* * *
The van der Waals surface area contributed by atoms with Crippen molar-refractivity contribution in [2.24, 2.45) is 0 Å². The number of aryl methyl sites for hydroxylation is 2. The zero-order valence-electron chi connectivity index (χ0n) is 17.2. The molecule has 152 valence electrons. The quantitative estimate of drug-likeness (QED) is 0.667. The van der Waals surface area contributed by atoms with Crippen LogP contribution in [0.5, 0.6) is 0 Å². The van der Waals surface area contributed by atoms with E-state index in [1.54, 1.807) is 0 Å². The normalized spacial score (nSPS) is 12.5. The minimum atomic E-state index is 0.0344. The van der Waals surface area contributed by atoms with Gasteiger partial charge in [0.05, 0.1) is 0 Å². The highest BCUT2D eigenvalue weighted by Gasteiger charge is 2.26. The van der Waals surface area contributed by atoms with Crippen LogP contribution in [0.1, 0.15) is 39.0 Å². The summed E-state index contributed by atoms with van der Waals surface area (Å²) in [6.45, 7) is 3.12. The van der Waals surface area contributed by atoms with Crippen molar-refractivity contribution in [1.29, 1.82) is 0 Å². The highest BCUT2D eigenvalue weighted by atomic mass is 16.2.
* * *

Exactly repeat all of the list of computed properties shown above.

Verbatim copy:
The van der Waals surface area contributed by atoms with Crippen molar-refractivity contribution in [2.24, 2.45) is 0 Å². The number of aryl methyl sites for hydroxylation is 2. The zero-order valence-electron chi connectivity index (χ0n) is 17.2. The molecule has 152 valence electrons. The quantitative estimate of drug-likeness (QED) is 0.667. The van der Waals surface area contributed by atoms with Crippen LogP contribution in [0.5, 0.6) is 0 Å². The van der Waals surface area contributed by atoms with E-state index in [1.54, 1.807) is 0 Å². The normalized spacial score (nSPS) is 12.5. The minimum atomic E-state index is 0.0344. The van der Waals surface area contributed by atoms with Gasteiger partial charge in [0.05, 0.1) is 0 Å². The highest BCUT2D eigenvalue weighted by Gasteiger charge is 2.26. The van der Waals surface area contributed by atoms with Crippen LogP contribution in [0.1, 0.15) is 39.0 Å². The summed E-state index contributed by atoms with van der Waals surface area (Å²) in [6.45, 7) is 3.12. The van der Waals surface area contributed by atoms with Crippen molar-refractivity contribution in [1.29, 1.82) is 0 Å². The highest BCUT2D eigenvalue weighted by atomic mass is 16.2.